Eagle lodging tax, downtown development authority leading in early returns | VailDaily.com
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Eagle lodging tax, downtown development authority leading in early returns

Only 95 people were eligible to vote on creating new authority for downtown improvements

The area in green would comprise the Eagle Downtown Development Authority boundaries. The measure in early returns looked poised to pass.
Special to the Daily

In addition to a number of state ballot issues, voters across the Vail Valley were asked several questions in Eagle, Avon and the Eagle Valley School District.ß

In Eagle, all town voters faced a pair of questions, one on freezing the town’s property tax assessment rate at the current level, the other about changing the town’s lodging tax.

A third question applied to only about 95 property owners along Capitol and Broadway streets, who were asked about creating a downtown development district. As of 7:30 p.m., that measure was passing, 25-8.

The district would run down those streets from U.S. Highway 6 to Fifth Street.

The proposal came from a group of downtown business owners who have worked for more than a year to create that district.

The idea is to revitalize the downtown district.

Eagle Mayor Scott Turnipseed said the proposal could be a “really good step” toward improving downtown.

Under the plan, the project would be funded by a form of “tax increment financing.” What that means is if a new building is constructed with a higher assessed value than the one it replaces, then the difference in property tax revenue would go into the district’s coffers.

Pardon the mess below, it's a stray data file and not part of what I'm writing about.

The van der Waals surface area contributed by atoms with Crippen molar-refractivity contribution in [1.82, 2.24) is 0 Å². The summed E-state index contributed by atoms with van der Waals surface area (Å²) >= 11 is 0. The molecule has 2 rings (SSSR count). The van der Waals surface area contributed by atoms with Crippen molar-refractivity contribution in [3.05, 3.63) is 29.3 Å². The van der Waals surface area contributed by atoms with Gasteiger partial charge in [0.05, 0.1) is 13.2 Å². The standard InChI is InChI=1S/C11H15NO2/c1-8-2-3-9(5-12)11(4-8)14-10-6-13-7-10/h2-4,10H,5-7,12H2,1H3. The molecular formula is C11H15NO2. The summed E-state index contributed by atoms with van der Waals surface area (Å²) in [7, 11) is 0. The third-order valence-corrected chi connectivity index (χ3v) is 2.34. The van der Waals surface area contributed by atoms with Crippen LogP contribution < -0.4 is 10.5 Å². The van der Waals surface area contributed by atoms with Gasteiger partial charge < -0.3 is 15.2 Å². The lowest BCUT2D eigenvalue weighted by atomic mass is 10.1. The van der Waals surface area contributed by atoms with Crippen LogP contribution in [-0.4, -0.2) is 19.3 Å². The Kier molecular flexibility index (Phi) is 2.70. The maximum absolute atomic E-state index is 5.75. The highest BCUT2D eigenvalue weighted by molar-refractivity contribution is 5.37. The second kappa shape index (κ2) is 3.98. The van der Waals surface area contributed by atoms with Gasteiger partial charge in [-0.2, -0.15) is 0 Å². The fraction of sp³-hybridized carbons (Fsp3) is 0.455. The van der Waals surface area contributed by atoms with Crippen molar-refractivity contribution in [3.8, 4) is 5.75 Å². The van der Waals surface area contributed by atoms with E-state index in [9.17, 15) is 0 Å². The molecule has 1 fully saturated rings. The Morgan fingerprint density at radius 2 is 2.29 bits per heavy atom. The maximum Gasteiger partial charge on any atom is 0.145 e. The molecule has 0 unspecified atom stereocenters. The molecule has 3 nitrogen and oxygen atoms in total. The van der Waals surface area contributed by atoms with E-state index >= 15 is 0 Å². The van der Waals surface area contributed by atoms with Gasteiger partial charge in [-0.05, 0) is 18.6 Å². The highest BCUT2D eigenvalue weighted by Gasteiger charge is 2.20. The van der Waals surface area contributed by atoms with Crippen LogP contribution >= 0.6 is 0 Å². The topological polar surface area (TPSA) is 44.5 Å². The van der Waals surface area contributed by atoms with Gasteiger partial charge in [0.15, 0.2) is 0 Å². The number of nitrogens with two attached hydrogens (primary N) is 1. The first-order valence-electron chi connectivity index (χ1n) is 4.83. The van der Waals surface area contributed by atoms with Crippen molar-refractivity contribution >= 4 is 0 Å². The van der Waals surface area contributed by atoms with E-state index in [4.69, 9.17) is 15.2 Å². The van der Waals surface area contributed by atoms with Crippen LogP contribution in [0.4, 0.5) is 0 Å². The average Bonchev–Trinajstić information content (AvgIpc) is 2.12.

Turnipseed said that money could be used for marketing, banners, special events and more.

That funding could “make it really nice” downtown, Turnipseed said. The district would be administered by an independent board.

Eagle voters were also poised to change the town’s lodging tax from a flat rate of $4 per room night to 6% of a night’s room rate. As of 7:30 p.m., that question was passing by a 2,546-1,318 margin.

Money from the lodging tax is now split between open space acquisition and management and town marketing.

The request to change the tax is allowed since Eagle adopted a “home rule” form of government earlier this year. That form of government allows towns and cities more flexibility in how they operate.

Turnipseed said the Eagle Town Council is now working on priorities for the next several years. That includes, perhaps, hiring a full-time open space manager.

In addition, the marketing fund could focus on more events and promotions for the town.

Vail Daily Business Editor Scott Miller can be reached at smiller@vaildaily.com.


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